Jan Morris (author of Venice, Trieste and the Meaning of Nowhere and the Pax Brittanica trilogy, and one of the greatest travel writers alive today) has given Where the Wild Winds Are a fantastic write-up in the Literary Review. What a great honour.
I'm doubly delighted because of Jan's lifelong love-affair with Trieste, the melancholy and romantic Italian city on the shores of the Adriatic. This is where I began the second of my wind-walks, chasing the fearsome Bora over the Slovenian Karst and down the Balkan coast -- Jan has experienced the Bora many times, and has written about it beautifully in her own books.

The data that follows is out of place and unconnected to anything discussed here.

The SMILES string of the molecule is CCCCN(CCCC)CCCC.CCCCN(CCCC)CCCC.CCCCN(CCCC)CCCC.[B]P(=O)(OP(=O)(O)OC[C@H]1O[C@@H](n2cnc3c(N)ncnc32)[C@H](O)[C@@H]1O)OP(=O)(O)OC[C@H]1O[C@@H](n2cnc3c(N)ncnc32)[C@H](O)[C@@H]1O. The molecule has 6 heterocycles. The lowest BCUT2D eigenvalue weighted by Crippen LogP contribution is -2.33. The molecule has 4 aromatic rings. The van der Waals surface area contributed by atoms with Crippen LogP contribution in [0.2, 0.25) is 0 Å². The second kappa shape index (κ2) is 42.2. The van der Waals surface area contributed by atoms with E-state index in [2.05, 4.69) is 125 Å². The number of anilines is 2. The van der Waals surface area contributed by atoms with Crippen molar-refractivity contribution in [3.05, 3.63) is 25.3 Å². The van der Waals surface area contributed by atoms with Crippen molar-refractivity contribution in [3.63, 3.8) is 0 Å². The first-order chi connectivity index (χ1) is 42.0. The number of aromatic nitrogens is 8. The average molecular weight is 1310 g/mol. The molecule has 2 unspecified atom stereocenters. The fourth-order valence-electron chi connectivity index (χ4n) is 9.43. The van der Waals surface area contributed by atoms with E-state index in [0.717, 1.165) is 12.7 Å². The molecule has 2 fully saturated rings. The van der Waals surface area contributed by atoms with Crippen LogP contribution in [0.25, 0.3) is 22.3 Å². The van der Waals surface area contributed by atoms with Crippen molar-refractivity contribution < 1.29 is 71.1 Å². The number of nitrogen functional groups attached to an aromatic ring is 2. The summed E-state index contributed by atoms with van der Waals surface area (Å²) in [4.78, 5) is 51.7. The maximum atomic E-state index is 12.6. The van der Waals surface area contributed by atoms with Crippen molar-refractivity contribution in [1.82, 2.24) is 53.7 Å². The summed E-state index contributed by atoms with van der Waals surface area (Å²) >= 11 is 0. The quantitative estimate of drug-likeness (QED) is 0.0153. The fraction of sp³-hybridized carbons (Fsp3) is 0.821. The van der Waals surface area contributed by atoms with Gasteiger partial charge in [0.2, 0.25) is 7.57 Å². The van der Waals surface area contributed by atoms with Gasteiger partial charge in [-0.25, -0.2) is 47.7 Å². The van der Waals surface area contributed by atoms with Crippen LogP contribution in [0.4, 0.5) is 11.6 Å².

The full review can be read here, and I can't resist pulling out some nice quotes below...
'This extraordinary work is a prime example of that contemporary genre, the ex-travel book.'
'Many of us have travelled across Europe, but as far as I know nobody has hitherto so deliberately explored the kingdoms of the great winds. Scientists, geographers, glider pilots, artists, poets and theologians have investigated and commemorated them, but travel writers never before. Hunt immerses himself in those Windlands and manages to give his readers a blast, a sigh, a shiver of each.'
'Full to the brim with learning, entertainment, description, scientific fact and conjectural fiction. It is travel writing in excelsis ... He says that he and his senses have been washed, scoured, scrubbed, frozen, heated, pummelled, pounded, downcast, uplifted and animated by the Winds. And so, in a way, have mine, by reading his book.